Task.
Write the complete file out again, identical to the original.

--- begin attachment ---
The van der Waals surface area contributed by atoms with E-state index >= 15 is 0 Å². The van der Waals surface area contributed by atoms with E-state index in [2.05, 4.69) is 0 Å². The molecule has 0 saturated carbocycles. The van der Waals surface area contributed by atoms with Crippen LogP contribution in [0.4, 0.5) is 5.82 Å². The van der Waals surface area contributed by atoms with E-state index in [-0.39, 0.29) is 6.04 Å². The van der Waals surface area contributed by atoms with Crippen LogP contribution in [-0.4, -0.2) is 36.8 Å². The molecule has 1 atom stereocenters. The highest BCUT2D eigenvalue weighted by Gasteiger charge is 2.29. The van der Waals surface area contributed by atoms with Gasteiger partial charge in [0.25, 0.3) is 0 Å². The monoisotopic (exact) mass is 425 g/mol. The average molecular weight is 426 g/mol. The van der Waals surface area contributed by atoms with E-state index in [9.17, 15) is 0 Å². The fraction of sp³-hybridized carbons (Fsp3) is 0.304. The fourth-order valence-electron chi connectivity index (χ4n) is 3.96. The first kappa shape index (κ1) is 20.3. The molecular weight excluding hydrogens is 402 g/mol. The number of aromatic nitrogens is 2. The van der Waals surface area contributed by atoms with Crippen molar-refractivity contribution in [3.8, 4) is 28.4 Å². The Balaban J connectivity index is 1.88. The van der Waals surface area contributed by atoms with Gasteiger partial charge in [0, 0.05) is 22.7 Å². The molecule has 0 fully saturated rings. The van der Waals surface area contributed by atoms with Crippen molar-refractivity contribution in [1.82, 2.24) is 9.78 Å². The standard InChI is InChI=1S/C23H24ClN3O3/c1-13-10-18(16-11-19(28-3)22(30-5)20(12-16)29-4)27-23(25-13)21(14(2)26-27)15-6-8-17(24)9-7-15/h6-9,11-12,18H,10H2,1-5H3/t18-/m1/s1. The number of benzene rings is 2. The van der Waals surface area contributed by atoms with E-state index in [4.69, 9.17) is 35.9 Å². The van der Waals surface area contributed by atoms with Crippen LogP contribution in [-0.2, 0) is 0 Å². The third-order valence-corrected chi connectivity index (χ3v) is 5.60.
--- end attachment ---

The van der Waals surface area contributed by atoms with E-state index >= 15 is 0 Å². The van der Waals surface area contributed by atoms with E-state index in [2.05, 4.69) is 0 Å². The molecule has 0 saturated carbocycles. The van der Waals surface area contributed by atoms with Crippen LogP contribution in [0.4, 0.5) is 5.82 Å². The van der Waals surface area contributed by atoms with E-state index in [-0.39, 0.29) is 6.04 Å². The van der Waals surface area contributed by atoms with Crippen LogP contribution in [-0.4, -0.2) is 36.8 Å². The molecule has 1 atom stereocenters. The highest BCUT2D eigenvalue weighted by Gasteiger charge is 2.29. The van der Waals surface area contributed by atoms with Gasteiger partial charge in [0.25, 0.3) is 0 Å². The monoisotopic (exact) mass is 425 g/mol. The average molecular weight is 426 g/mol. The van der Waals surface area contributed by atoms with E-state index in [9.17, 15) is 0 Å². The fraction of sp³-hybridized carbons (Fsp3) is 0.304. The fourth-order valence-electron chi connectivity index (χ4n) is 3.96. The first kappa shape index (κ1) is 20.3. The molecular weight excluding hydrogens is 402 g/mol. The number of aromatic nitrogens is 2. The van der Waals surface area contributed by atoms with Crippen molar-refractivity contribution in [3.8, 4) is 28.4 Å². The Balaban J connectivity index is 1.88. The van der Waals surface area contributed by atoms with Gasteiger partial charge in [0, 0.05) is 22.7 Å². The molecule has 0 fully saturated rings. The van der Waals surface area contributed by atoms with Crippen molar-refractivity contribution in [1.82, 2.24) is 9.78 Å². The standard InChI is InChI=1S/C23H24ClN3O3/c1-13-10-18(16-11-19(28-3)22(30-5)20(12-16)29-4)27-23(25-13)21(14(2)26-27)15-6-8-17(24)9-7-15/h6-9,11-12,18H,10H2,1-5H3/t18-/m1/s1. The number of benzene rings is 2. The van der Waals surface area contributed by atoms with E-state index in [4.69, 9.17) is 35.9 Å². The van der Waals surface area contributed by atoms with Crippen LogP contribution in [-0.2, 0) is 0 Å². The third-order valence-corrected chi connectivity index (χ3v) is 5.60.